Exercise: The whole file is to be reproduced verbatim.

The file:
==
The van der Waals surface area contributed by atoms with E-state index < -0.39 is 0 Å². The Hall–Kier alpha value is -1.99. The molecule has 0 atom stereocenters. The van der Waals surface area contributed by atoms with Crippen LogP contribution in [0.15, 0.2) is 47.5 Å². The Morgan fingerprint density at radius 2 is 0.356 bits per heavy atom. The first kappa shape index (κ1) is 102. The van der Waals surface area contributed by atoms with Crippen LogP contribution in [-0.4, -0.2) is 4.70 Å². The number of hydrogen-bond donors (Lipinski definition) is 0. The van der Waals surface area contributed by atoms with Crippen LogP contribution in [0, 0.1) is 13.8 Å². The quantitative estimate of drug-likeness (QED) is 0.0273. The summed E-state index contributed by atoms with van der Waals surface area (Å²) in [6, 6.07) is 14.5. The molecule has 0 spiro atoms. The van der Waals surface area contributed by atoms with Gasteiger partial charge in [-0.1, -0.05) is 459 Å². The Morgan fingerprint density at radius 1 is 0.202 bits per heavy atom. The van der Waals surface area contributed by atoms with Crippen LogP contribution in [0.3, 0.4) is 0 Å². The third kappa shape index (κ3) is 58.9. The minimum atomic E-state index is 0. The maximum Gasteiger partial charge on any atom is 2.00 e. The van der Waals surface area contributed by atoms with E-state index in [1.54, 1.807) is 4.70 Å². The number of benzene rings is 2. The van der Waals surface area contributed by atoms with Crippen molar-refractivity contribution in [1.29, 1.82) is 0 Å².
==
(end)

The van der Waals surface area contributed by atoms with E-state index < -0.39 is 0 Å². The Hall–Kier alpha value is -1.99. The molecule has 0 atom stereocenters. The van der Waals surface area contributed by atoms with Crippen LogP contribution in [0.15, 0.2) is 47.5 Å². The Morgan fingerprint density at radius 2 is 0.356 bits per heavy atom. The first kappa shape index (κ1) is 102. The van der Waals surface area contributed by atoms with Crippen LogP contribution in [-0.4, -0.2) is 4.70 Å². The number of hydrogen-bond donors (Lipinski definition) is 0. The van der Waals surface area contributed by atoms with Crippen LogP contribution in [0, 0.1) is 13.8 Å². The quantitative estimate of drug-likeness (QED) is 0.0273. The summed E-state index contributed by atoms with van der Waals surface area (Å²) in [6, 6.07) is 14.5. The molecule has 0 spiro atoms. The van der Waals surface area contributed by atoms with Gasteiger partial charge in [-0.1, -0.05) is 459 Å². The Morgan fingerprint density at radius 1 is 0.202 bits per heavy atom. The van der Waals surface area contributed by atoms with Crippen LogP contribution in [0.3, 0.4) is 0 Å². The third kappa shape index (κ3) is 58.9. The minimum atomic E-state index is 0. The maximum Gasteiger partial charge on any atom is 2.00 e. The van der Waals surface area contributed by atoms with E-state index in [1.54, 1.807) is 4.70 Å². The number of benzene rings is 2. The van der Waals surface area contributed by atoms with Crippen molar-refractivity contribution in [1.29, 1.82) is 0 Å².